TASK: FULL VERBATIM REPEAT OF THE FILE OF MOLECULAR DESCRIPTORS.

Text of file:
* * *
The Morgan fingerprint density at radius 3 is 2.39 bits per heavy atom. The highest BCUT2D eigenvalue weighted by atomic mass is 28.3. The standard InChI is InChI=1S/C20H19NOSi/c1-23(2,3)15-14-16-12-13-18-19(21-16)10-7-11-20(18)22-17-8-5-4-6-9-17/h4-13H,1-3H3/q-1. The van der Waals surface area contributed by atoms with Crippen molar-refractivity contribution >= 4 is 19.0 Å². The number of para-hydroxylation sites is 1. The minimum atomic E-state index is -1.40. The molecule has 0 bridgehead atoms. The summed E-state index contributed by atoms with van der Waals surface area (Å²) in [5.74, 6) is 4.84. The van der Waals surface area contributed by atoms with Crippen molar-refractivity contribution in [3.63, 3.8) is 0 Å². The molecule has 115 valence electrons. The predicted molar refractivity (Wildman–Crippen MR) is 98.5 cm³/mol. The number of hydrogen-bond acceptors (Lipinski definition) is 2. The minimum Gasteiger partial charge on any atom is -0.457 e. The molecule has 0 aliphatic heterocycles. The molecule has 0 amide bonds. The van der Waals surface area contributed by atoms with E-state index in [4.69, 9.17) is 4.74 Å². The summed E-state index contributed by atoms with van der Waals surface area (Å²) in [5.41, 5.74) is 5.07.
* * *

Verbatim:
The Morgan fingerprint density at radius 3 is 2.39 bits per heavy atom. The highest BCUT2D eigenvalue weighted by atomic mass is 28.3. The standard InChI is InChI=1S/C20H19NOSi/c1-23(2,3)15-14-16-12-13-18-19(21-16)10-7-11-20(18)22-17-8-5-4-6-9-17/h4-13H,1-3H3/q-1. The van der Waals surface area contributed by atoms with Crippen molar-refractivity contribution >= 4 is 19.0 Å². The number of para-hydroxylation sites is 1. The minimum atomic E-state index is -1.40. The molecule has 0 bridgehead atoms. The summed E-state index contributed by atoms with van der Waals surface area (Å²) in [5.74, 6) is 4.84. The van der Waals surface area contributed by atoms with Crippen molar-refractivity contribution in [3.63, 3.8) is 0 Å². The molecule has 115 valence electrons. The predicted molar refractivity (Wildman–Crippen MR) is 98.5 cm³/mol. The number of hydrogen-bond acceptors (Lipinski definition) is 2. The minimum Gasteiger partial charge on any atom is -0.457 e. The molecule has 0 aliphatic heterocycles. The molecule has 0 amide bonds. The van der Waals surface area contributed by atoms with E-state index in [4.69, 9.17) is 4.74 Å². The summed E-state index contributed by atoms with van der Waals surface area (Å²) in [5.41, 5.74) is 5.07.